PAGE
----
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Value stewardship over showmanship

When an architect enters a project, there is an understandable desire to prove one's worth. Being assigned the role of software architect typically indicates implicit trust on the part of the company in one's technical leadership, and it only follows that one would desire to make good on that expectation as soon as possible. Unfortunately, there are those who labor under the misapprehension that proving one's worth consists of bedazzling if not baffling the team with one's technical brilliance.

Software architecture is about serving the needs of one's customers, typically through direction from those with domain expertise that surpasses one's own. Pursuing successful software development will lead one to create solutions of compromise, balancing the cost and complexity of implementation against the time and effort available to a project. That time and effort are the resources of the company, which the software architect must steward without self-serving undercurrents. Unduly complex systems that sport the latest hot framework or technology buzzword seldom do so without some sacrifice at the company's expense. Much like an investment broker, the architect is being allowed to play with their client's money, based on the premise that their activity will yield an acceptable return on investment.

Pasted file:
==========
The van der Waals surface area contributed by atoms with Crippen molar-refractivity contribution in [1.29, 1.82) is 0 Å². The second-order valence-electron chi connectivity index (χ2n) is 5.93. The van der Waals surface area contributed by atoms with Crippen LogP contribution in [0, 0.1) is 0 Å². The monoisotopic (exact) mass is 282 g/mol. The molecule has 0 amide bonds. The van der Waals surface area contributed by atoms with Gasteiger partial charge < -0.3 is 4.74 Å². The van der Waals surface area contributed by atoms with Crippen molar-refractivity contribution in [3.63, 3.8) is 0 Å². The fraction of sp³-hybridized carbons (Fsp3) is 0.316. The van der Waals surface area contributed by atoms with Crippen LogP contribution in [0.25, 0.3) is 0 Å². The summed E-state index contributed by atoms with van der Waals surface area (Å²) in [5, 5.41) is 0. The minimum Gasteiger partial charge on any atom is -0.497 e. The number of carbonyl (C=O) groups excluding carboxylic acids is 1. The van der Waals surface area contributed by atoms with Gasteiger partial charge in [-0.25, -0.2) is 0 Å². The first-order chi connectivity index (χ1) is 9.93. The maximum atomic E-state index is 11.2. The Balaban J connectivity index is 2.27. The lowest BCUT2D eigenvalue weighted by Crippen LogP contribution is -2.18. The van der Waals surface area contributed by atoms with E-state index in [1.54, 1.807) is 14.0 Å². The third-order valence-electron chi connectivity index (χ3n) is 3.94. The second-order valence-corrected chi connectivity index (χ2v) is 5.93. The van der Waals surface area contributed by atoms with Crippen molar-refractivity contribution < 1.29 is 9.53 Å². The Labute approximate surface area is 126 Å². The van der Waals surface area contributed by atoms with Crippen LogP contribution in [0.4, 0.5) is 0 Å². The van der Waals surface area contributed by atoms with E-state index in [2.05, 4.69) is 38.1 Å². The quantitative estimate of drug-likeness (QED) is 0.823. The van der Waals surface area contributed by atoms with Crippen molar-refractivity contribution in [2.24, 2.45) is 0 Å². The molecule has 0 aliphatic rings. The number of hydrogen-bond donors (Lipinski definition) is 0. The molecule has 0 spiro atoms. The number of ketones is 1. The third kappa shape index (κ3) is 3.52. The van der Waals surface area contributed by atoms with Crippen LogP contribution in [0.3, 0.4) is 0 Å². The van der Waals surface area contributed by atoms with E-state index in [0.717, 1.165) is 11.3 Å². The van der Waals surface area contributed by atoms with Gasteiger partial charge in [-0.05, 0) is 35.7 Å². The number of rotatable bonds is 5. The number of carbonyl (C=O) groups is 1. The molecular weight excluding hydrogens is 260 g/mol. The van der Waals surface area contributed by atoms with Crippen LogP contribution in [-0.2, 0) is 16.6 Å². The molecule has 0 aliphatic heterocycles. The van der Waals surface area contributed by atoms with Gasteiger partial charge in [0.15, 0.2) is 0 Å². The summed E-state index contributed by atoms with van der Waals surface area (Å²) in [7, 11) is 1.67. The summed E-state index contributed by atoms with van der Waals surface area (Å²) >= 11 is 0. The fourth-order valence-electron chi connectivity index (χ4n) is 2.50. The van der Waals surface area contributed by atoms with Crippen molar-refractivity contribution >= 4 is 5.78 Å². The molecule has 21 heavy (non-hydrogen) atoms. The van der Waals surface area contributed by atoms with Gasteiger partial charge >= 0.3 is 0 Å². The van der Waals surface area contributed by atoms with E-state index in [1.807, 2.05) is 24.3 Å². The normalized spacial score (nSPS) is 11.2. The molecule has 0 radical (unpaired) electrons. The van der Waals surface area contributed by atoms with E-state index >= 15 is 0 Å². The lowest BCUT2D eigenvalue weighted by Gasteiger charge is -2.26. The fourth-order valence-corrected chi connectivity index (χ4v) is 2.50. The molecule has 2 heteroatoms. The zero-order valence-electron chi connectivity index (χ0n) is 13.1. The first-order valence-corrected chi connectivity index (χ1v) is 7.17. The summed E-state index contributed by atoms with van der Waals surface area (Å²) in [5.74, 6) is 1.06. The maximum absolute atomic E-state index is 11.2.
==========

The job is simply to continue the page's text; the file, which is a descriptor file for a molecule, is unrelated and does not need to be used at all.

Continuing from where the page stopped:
Value stewardship over showmanship; never forget that you are playing with other peoples' money.


By Barry Hawkins

This work is licensed under a Creative Commons Attribution 3


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